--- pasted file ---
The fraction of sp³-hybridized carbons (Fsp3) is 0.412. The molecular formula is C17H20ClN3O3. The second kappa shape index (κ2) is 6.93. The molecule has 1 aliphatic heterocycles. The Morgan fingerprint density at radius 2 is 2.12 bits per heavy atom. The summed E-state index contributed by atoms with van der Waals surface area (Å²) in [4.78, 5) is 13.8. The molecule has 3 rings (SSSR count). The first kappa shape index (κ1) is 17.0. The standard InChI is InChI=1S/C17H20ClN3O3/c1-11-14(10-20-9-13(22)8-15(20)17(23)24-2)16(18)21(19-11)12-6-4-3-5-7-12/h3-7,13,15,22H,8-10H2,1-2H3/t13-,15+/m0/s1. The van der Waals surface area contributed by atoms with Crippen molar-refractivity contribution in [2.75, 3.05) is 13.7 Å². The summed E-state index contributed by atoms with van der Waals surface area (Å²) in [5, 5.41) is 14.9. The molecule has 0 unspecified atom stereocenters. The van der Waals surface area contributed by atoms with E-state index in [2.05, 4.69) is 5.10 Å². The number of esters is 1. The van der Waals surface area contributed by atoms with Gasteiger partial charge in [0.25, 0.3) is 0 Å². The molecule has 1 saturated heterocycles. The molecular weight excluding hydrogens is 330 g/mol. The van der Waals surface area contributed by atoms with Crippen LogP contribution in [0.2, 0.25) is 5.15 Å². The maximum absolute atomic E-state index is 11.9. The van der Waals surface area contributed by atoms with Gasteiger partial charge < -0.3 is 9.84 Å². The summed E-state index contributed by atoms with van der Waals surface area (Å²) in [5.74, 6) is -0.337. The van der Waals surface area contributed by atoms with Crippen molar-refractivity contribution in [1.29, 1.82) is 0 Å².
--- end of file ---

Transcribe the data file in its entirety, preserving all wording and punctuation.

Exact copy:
The fraction of sp³-hybridized carbons (Fsp3) is 0.412. The molecular formula is C17H20ClN3O3. The second kappa shape index (κ2) is 6.93. The molecule has 1 aliphatic heterocycles. The Morgan fingerprint density at radius 2 is 2.12 bits per heavy atom. The summed E-state index contributed by atoms with van der Waals surface area (Å²) in [4.78, 5) is 13.8. The molecule has 3 rings (SSSR count). The first kappa shape index (κ1) is 17.0. The standard InChI is InChI=1S/C17H20ClN3O3/c1-11-14(10-20-9-13(22)8-15(20)17(23)24-2)16(18)21(19-11)12-6-4-3-5-7-12/h3-7,13,15,22H,8-10H2,1-2H3/t13-,15+/m0/s1. The van der Waals surface area contributed by atoms with Crippen molar-refractivity contribution in [2.75, 3.05) is 13.7 Å². The summed E-state index contributed by atoms with van der Waals surface area (Å²) in [5, 5.41) is 14.9. The molecule has 0 unspecified atom stereocenters. The van der Waals surface area contributed by atoms with E-state index in [2.05, 4.69) is 5.10 Å². The number of esters is 1. The van der Waals surface area contributed by atoms with Gasteiger partial charge in [0.25, 0.3) is 0 Å². The molecule has 1 saturated heterocycles. The molecular weight excluding hydrogens is 330 g/mol. The van der Waals surface area contributed by atoms with Crippen LogP contribution in [0.2, 0.25) is 5.15 Å². The maximum absolute atomic E-state index is 11.9. The van der Waals surface area contributed by atoms with Gasteiger partial charge < -0.3 is 9.84 Å². The summed E-state index contributed by atoms with van der Waals surface area (Å²) in [5.74, 6) is -0.337. The van der Waals surface area contributed by atoms with Crippen molar-refractivity contribution in [1.29, 1.82) is 0 Å².